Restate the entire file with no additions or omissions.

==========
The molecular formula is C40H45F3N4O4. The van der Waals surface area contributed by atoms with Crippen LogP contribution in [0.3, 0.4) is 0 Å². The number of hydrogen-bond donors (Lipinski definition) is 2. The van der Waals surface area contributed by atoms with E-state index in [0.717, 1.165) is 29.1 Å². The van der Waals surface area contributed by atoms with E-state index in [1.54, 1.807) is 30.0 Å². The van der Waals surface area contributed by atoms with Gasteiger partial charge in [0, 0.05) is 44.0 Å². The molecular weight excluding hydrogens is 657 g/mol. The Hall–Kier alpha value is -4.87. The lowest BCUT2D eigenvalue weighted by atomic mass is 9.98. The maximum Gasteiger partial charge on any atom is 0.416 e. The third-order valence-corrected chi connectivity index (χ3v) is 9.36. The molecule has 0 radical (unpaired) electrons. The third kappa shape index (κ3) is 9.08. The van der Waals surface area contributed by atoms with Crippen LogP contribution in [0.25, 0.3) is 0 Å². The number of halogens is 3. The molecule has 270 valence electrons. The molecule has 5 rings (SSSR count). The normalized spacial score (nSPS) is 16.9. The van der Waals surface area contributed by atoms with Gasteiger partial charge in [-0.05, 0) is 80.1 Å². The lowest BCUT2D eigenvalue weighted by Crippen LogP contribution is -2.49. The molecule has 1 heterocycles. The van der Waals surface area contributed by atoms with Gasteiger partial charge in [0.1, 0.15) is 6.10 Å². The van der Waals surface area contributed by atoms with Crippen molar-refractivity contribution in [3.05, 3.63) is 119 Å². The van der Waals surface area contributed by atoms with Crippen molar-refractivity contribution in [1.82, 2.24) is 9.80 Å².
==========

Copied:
The molecular formula is C40H45F3N4O4. The van der Waals surface area contributed by atoms with Crippen LogP contribution in [0.3, 0.4) is 0 Å². The number of hydrogen-bond donors (Lipinski definition) is 2. The van der Waals surface area contributed by atoms with E-state index in [0.717, 1.165) is 29.1 Å². The van der Waals surface area contributed by atoms with E-state index in [1.54, 1.807) is 30.0 Å². The van der Waals surface area contributed by atoms with Gasteiger partial charge in [0, 0.05) is 44.0 Å². The molecular weight excluding hydrogens is 657 g/mol. The Hall–Kier alpha value is -4.87. The lowest BCUT2D eigenvalue weighted by atomic mass is 9.98. The maximum Gasteiger partial charge on any atom is 0.416 e. The third-order valence-corrected chi connectivity index (χ3v) is 9.36. The molecule has 0 radical (unpaired) electrons. The third kappa shape index (κ3) is 9.08. The van der Waals surface area contributed by atoms with Crippen LogP contribution in [0.25, 0.3) is 0 Å². The number of halogens is 3. The molecule has 270 valence electrons. The molecule has 5 rings (SSSR count). The normalized spacial score (nSPS) is 16.9. The van der Waals surface area contributed by atoms with Gasteiger partial charge in [-0.05, 0) is 80.1 Å². The lowest BCUT2D eigenvalue weighted by Crippen LogP contribution is -2.49. The molecule has 1 heterocycles. The van der Waals surface area contributed by atoms with Gasteiger partial charge in [0.1, 0.15) is 6.10 Å². The van der Waals surface area contributed by atoms with Crippen molar-refractivity contribution in [3.05, 3.63) is 119 Å². The van der Waals surface area contributed by atoms with Crippen molar-refractivity contribution in [1.82, 2.24) is 9.80 Å².